Adventure in Alaska: Explore Kenai Fjords National Park

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A winter wonderland of glacial pools and soaring cliffs, Kenai Fjords National Park spans nearly 670,000 acres of mostly ice-covered terrain. Perhaps the polar nature of the park explains why it’s just the fifth most-visited in Alaska, but those who do make the trek are rewarded with breathtaking views and natural beauty. 

Popular glaciers flow from Harding Icefield, including the rapidly retreating Exit Glacier, which has become a striking symbol of climate change. Diverse wildlife found only in glacial environments fill the seas and surrounding grounds, including 20 species of seabirds and nearly 40 species of mammals. Along the coasts you might catch puffins, eagles, peregrine falcons, sea lions, porpoises and sea otters. Further in, you may spot a lone moose or a herd of mountain goats. 

Exit Glacier

But as Alaskans can attest, Kenai Fjords National Park is best explored on the water. Adventurers new to glacial terrain can rent a boat for a guided tour, while experienced kayakers can explore the fjords on their own. You can even drive close to Exit Glacier, but once you see the rest of the park, you might agree that this famous attraction is the “tip of the iceberg.” 

Whatever your experience with the Great Outdoors, here are our recommended adventures, including where to stay, what to do, and what to bring.  

Kenai Fjords National Parks Highlights

Exit Glacier remains the most prominent attraction at Kenai Fjords National Park, and for good reason. It’s one of the park’s most accessible features, and it’s also one of its most significant. Learn about climate change at the Exit Glacier Nature Center, ask a ranger your questions about the area, or browse the bookstore. The nature center also sits at the trailhead of the Harding Icefield trail, an 8.2-mile round trip day hike that climbs above alder forests and high alpine meadows to offer panoramic views of the surrounding icefields. Give yourself a full day (about 8 hours) to make the hike. You’ll thank yourself for the extra time on top.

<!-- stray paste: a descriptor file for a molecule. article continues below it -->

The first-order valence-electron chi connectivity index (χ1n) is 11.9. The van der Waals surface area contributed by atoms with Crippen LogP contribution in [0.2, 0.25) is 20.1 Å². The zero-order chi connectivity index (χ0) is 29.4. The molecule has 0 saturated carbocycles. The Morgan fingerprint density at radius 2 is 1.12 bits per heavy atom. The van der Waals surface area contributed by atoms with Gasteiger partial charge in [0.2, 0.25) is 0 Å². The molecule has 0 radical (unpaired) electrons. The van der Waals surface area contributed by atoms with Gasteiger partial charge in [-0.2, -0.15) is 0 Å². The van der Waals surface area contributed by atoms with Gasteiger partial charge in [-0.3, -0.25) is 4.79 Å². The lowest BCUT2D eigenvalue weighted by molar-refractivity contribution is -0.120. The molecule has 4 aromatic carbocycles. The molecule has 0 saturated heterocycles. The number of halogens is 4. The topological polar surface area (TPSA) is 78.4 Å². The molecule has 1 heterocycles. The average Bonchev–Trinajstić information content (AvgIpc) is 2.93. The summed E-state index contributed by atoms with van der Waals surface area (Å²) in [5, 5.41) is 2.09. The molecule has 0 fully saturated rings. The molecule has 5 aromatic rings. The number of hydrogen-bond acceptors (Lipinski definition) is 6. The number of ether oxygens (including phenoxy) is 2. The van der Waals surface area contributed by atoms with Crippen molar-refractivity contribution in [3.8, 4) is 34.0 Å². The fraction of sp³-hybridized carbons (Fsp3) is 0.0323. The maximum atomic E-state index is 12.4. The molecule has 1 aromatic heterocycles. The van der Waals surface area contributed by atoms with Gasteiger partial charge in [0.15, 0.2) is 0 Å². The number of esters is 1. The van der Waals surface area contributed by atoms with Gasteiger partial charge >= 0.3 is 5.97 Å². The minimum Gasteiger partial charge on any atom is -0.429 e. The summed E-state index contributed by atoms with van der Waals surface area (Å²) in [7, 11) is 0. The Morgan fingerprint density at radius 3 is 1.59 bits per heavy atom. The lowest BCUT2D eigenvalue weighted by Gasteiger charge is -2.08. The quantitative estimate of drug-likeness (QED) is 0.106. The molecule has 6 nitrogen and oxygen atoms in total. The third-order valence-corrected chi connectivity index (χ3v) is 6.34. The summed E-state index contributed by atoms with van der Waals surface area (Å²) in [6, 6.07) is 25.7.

Here are other highlights to add to your Kenai Fjords bucket list: 

Kayaking Kenai Fjords

Kayaking is one of the best ways to explore Kenai Fjords, with options for every ability level.  Expert kayakers will delight in the challenge of the Aialik Cape, lucky paddlers might spot whales, porpoises or even a sunbathing bear. Families can enjoy the calm waters of Resurrection Bay, a misty stretch of soaring cliffs, curious wildlife, and “floating” trees. For anyone with less-than-expert level kayaking experience, a local guide will provide the safest, and most enjoyable experience.    

Kayaking to Ailik Glacier

Hidden Gems

If you’re a national park pro and want to head off the beaten path for a more rugged adventure, consider these quirky experiences unique to Kenai Fjords National Park: 

  • Stay in a public use cabin. Depending on the season and availability, you might have the chance to stay in one of Kenai’s three charming cabins. Each cabin is equipped with heat, simple furnishings, and wooden bunks. They do not have electricity or drinking water, so bring your inner camping enthusiast.
  • Pan for gold at Cedar Creek. Adventure Sixty North will have you panning like a pro in nearby Seward. You can even add a guided hike through Exit Glacier to your experience for an immersive day of nature, history and culture. 
  • Fly fish on the Kenai River. Fish for rainbow and steelhead trout, dolly varden char, and four kinds of salmon on the Kenai River with expert guides. Be sure to buy a fishing license before your trip.

Eco-Friendly Lodging 

Visitors who want to support eco-friendly lodging near Kenai Fjords National Park will find plenty of options. Here are some of our favorites: 

  • Kenai Fjords Glacier Lodge. Surrounded by the park, this charming lodge is only accessible by boat. The grounds feature nature trails and calm lagoons, ideal for beginner kayakers.  
  • Kenai Fjords Wilderness Lodge. Part of the Alaska Collection, Kenai Fjords Wilderness Lodge sits on Fox Island, a narrow peninsula close to Seward that relies on renewable energy sources. The lodge is certified by Adventure Green Alaska. 
  • Orca Island Cabins. A collection of eco-friendly yurts just outside Seward, this charming option makes glamping comfortable — and sustainable. Each solar-powered cabin has a propane range and fireplace, basic cookware, and a private bathroom with a compost toilet.

What to Pack for Kenai Fjords National Park 

Regardless of season, come prepared for cool temperatures. Summer days can dip below 40 degrees Fahrenheit, and the high point may only reach 70. Layer up with long-sleeve shirts and jackets that easily roll into a bag. Since the water features heavily in most activities, we also recommend coming prepared to get wet. Even if you don’t plan to kayak, bring waterproof boots and outerwear, and a water-tight bag for your valuables. and If you choose to camp, you may also need a water purifier. Above all, bring a sense of adventure and an open mind.

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